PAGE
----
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On Inferring and Characterizing Large-Scale Probing and DDoS Campaigns

  • Elias Bou-HarbEmail author
  • Claude Fachkha
Chapter

Abstract

The explosive growth, complexity, adoption, and dynamism of cyberspace over the last decade have radically altered the globe. A plethora of nations have been at the very forefront of this change, fully embracing the opportunities provided by the advancements in science and technology in order to fortify the economy and to increase the productivity of everyday’s life. However, the significant dependence on cyberspace has indeed brought new risks that often compromise, exploit, and damage invaluable data and systems. Thus, the capability to proactively infer malicious activities is of paramount importance. In this context, generating cyber threat intelligence related to probing/scanning and Distributed Denial of Service (DDoS) activities renders an effective tactic to achieve the latter.

In this chapter, we investigate such malicious activities by uniquely analyzing real Internet-scale traffic targeting network telescopes or darknets, which are defined by routable, allocated yet unused Internet Protocol (IP) addresses. Specifically, we infer and characterize their independent events as well as address the problem of large-scale orchestrated campaigns, which render a new era of such stealthy and debilitating events. We conclude this chapter by highlighting some research gaps that pave the way for future work.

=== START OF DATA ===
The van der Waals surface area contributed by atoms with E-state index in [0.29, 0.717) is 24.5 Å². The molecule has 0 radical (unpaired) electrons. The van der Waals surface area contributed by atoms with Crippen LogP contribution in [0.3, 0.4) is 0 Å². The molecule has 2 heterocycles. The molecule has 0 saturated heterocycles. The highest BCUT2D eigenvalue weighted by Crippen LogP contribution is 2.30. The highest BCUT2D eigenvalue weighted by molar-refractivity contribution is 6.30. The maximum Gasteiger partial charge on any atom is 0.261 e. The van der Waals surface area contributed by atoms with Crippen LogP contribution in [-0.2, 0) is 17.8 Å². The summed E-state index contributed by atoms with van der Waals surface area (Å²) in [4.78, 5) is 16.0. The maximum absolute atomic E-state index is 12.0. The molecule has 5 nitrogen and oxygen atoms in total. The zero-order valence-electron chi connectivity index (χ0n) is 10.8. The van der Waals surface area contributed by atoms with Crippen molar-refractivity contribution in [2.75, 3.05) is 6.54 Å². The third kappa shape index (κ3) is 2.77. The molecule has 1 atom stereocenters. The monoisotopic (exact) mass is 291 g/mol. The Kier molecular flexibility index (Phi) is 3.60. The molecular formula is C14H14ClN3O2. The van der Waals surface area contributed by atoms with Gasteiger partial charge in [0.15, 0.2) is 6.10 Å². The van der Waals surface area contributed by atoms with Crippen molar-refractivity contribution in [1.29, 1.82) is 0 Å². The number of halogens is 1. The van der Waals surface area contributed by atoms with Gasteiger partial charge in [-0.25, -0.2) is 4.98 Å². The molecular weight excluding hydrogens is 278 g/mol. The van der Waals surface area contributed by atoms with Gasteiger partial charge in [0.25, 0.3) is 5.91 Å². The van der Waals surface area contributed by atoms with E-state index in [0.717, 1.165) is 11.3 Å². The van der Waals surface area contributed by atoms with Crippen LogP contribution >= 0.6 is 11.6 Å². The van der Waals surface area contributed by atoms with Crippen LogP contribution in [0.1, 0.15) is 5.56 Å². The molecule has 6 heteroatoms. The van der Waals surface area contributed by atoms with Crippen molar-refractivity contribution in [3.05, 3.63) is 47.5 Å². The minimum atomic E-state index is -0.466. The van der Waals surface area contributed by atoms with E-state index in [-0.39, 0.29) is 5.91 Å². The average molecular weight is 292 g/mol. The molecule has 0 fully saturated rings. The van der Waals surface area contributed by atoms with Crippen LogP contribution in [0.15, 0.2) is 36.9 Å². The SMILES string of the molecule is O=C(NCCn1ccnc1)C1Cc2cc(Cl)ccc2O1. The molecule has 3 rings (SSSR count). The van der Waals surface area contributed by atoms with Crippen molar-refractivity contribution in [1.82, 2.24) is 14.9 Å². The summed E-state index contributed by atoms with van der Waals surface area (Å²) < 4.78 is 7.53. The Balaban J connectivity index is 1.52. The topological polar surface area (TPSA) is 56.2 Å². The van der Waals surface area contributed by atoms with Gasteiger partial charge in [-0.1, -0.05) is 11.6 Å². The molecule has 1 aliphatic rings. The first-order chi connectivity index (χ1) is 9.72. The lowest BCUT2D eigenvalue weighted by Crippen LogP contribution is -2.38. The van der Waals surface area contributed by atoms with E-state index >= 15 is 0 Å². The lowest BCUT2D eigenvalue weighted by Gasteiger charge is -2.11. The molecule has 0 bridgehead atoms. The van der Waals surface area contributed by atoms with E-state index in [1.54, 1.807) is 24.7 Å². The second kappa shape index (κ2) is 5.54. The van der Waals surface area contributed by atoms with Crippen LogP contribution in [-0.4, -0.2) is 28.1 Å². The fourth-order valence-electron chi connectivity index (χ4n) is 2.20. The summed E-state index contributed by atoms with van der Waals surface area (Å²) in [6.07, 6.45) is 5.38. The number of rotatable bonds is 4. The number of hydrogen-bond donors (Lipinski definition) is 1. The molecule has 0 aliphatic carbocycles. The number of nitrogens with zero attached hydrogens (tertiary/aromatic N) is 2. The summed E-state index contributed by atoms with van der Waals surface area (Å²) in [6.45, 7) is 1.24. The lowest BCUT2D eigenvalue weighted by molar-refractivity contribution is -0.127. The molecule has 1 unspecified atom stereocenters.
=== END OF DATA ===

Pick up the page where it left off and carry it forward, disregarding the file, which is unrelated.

Notes

Acknowledgements

The authors would like to acknowledge the computer security lab at Concordia University, Canada where most of the presented work was conducted. The authors are also grateful to the anonymous reviewers for their insightful comments and suggestions.

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Copyright information

© Springer International Publishing AG 2018

Authors and Affiliations

  1. 1.Cyber Threat Intelligence LabFlorida Atlantic UniversityBoca RatonUSA
  2. 2.University of DubaiDubaiUnited Arab Emirates

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